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In Diversity Push, Top Universities Enrolling More Black Immigrants
The study's authors considered several possibilities to explain the large number of immigrant students. They noted that black immigrants tend to come from the uppermost classes of their native land and tend to be highly motivated to succeed. The authors also considered that black immigrants posted higher grades and test scores, and that admissions officers were impressed by their work ethic.
But the final theory, based on previous research by Nancy Foner and George M. Fredrickson, who co-wrote a 2004 study on immigration, ethnicity and race, was the most provocative.
"To white observers," they wrote, "black immigrants seem more polite, less hostile, more solicitous and 'easier to get along with.' Native blacks are perceived in precisely the opposite fashion."
On campus, native black Americans and immigrant students both embrace and wrestle with diversity. At the University of Georgia, native black American and African students met in the student union two years ago to discuss an emotional topic, "Where's the Africa in African American?" They were quiet at first, senior Oluwatoyin Mayaki recalled, but with some coaxing, the black American students spoke up.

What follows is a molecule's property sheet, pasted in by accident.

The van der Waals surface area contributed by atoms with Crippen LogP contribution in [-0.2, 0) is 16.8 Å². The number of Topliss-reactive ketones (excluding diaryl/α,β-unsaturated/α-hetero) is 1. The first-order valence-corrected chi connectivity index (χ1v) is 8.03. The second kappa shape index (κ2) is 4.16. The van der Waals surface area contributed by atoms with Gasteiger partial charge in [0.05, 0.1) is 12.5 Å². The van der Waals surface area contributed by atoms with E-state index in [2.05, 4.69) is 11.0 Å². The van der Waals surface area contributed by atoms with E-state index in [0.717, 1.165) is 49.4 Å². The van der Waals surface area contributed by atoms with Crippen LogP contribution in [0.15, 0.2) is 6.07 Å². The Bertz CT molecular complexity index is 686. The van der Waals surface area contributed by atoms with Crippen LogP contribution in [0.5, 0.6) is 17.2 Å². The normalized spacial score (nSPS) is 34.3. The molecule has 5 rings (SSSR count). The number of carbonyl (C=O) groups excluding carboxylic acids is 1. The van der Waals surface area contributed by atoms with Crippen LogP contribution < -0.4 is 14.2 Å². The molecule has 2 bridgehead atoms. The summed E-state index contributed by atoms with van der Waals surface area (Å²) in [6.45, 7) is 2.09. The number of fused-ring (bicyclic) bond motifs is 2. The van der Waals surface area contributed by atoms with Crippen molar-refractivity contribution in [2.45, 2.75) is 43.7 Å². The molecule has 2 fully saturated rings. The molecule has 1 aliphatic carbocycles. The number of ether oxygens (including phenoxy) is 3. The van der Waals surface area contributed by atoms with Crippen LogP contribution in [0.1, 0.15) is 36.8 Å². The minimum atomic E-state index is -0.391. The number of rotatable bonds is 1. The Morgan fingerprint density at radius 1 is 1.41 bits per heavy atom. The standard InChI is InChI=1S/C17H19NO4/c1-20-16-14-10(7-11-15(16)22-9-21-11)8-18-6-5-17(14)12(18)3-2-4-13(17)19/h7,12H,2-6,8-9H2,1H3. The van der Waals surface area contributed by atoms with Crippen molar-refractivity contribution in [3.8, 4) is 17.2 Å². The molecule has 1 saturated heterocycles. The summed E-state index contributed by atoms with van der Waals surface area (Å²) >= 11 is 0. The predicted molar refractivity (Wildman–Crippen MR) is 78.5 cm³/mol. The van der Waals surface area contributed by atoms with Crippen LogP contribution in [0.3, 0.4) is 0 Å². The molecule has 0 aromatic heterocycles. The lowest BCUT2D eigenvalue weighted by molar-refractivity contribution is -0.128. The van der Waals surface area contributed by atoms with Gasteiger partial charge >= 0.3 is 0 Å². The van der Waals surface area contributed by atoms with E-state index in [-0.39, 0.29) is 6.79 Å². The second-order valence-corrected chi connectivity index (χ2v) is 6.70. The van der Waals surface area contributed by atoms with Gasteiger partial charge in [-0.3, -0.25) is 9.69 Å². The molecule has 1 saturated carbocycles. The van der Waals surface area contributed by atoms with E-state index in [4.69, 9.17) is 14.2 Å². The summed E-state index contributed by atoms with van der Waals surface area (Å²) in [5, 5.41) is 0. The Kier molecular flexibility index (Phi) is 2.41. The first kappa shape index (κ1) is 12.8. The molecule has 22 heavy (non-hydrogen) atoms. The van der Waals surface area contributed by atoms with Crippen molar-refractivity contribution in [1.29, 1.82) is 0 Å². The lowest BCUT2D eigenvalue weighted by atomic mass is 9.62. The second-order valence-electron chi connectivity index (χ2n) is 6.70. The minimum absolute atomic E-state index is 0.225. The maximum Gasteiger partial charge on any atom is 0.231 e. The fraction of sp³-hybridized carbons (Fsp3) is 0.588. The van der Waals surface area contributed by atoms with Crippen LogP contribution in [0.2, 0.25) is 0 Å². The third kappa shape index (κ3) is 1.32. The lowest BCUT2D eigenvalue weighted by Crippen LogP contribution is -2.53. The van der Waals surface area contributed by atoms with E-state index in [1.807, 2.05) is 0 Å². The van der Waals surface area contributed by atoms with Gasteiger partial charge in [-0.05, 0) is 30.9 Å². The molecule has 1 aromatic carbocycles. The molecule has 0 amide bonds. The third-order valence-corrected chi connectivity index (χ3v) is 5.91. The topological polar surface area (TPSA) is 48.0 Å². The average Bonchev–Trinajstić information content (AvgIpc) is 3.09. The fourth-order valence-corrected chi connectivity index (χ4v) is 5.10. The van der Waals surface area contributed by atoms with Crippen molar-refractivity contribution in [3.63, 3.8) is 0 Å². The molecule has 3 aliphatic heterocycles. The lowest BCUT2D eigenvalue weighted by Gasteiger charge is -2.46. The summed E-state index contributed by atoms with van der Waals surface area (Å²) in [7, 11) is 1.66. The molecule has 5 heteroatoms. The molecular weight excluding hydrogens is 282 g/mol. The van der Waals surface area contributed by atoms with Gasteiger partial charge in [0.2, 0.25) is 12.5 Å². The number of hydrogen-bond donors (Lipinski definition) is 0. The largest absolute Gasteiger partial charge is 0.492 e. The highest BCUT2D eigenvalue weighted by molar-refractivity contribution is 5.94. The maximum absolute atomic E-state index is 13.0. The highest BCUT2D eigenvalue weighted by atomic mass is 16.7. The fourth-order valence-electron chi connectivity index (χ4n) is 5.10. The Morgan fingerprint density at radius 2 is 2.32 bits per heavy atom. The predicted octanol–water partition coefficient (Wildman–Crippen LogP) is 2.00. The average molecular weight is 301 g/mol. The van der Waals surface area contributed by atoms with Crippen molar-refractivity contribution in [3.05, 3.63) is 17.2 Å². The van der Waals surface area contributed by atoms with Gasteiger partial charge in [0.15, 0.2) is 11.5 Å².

"They were saying, 'I don't think it's fair that you get affirmative action like we do,' " said Mayaki, the American daughter of Nigerian parents. " 'This country was built on my parents' backs, not on your parents' backs. You didn't go through the years of slavery, discrimination or the civil rights movement.' "
Mayaki counts many black Americans as friends, but that was not always so. As a child, she was steered away from black Americans by her protective Yoruban mother, who emigrated from Nigeria in the 1980s.
"My mom wouldn't let me go next door for a sleepover with African American kids, but I could go five houses down to Asian houses. I kind of got along better with foreigners," she said. "You don't go to parties. You don't go to movies. You just study, stay at home, do your chores. My Indian and Asian friends got it. All my other friends, they never got it."
At Rutgers University in New Jersey, Ghanaian immigrant Abena Busia said that drawing distinctions between black Americans and Africans is divisive and dangerous.
"What disturbs me . . . is it immediately casts African Americans as unmotivated," she said. "It's like a good Negro, bad Negro syndrome and I reject it. It creates more problems than necessary. It's also a myth."
Busia grew up in Ghana's upper classes, was educated at Oxford University and received additional education in the United States. Regardless, she said, U.S. immigration laws were stacked against her and other ethnic immigrants.
"Look at me. Even with all my degrees, when I adopted my daughter in Ghana it took more than seven years to get her here," she said. "They lost my papers twice. I had my fingerprints taken three or four times. You have to do this and . . . that. This country . . . has always been an inhospitable place for Africans to enter."